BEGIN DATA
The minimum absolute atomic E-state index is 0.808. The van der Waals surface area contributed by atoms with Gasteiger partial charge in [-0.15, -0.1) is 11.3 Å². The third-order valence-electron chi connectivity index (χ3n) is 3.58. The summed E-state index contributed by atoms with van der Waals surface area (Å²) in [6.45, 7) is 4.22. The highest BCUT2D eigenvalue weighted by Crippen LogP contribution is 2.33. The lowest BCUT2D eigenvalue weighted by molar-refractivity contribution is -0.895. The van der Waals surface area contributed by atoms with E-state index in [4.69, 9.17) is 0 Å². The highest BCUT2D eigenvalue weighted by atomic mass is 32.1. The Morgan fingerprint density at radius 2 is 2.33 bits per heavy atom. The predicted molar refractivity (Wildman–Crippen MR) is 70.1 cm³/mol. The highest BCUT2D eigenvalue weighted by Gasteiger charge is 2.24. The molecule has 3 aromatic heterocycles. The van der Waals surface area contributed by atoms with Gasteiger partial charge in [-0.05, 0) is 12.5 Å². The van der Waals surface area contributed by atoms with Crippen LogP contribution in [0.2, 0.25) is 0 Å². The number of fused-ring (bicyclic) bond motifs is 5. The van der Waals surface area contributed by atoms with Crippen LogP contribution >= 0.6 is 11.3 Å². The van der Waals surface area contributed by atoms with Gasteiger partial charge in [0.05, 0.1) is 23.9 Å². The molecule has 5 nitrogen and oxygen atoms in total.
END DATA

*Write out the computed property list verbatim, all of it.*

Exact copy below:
The minimum absolute atomic E-state index is 0.808. The van der Waals surface area contributed by atoms with Gasteiger partial charge in [-0.15, -0.1) is 11.3 Å². The third-order valence-electron chi connectivity index (χ3n) is 3.58. The summed E-state index contributed by atoms with van der Waals surface area (Å²) in [6.45, 7) is 4.22. The highest BCUT2D eigenvalue weighted by Crippen LogP contribution is 2.33. The lowest BCUT2D eigenvalue weighted by molar-refractivity contribution is -0.895. The van der Waals surface area contributed by atoms with E-state index in [4.69, 9.17) is 0 Å². The highest BCUT2D eigenvalue weighted by atomic mass is 32.1. The Morgan fingerprint density at radius 2 is 2.33 bits per heavy atom. The predicted molar refractivity (Wildman–Crippen MR) is 70.1 cm³/mol. The highest BCUT2D eigenvalue weighted by Gasteiger charge is 2.24. The molecule has 3 aromatic heterocycles. The van der Waals surface area contributed by atoms with Gasteiger partial charge in [-0.05, 0) is 12.5 Å². The van der Waals surface area contributed by atoms with Crippen LogP contribution in [0.2, 0.25) is 0 Å². The number of fused-ring (bicyclic) bond motifs is 5. The van der Waals surface area contributed by atoms with Crippen LogP contribution >= 0.6 is 11.3 Å². The van der Waals surface area contributed by atoms with Gasteiger partial charge in [0.05, 0.1) is 23.9 Å². The molecule has 5 nitrogen and oxygen atoms in total.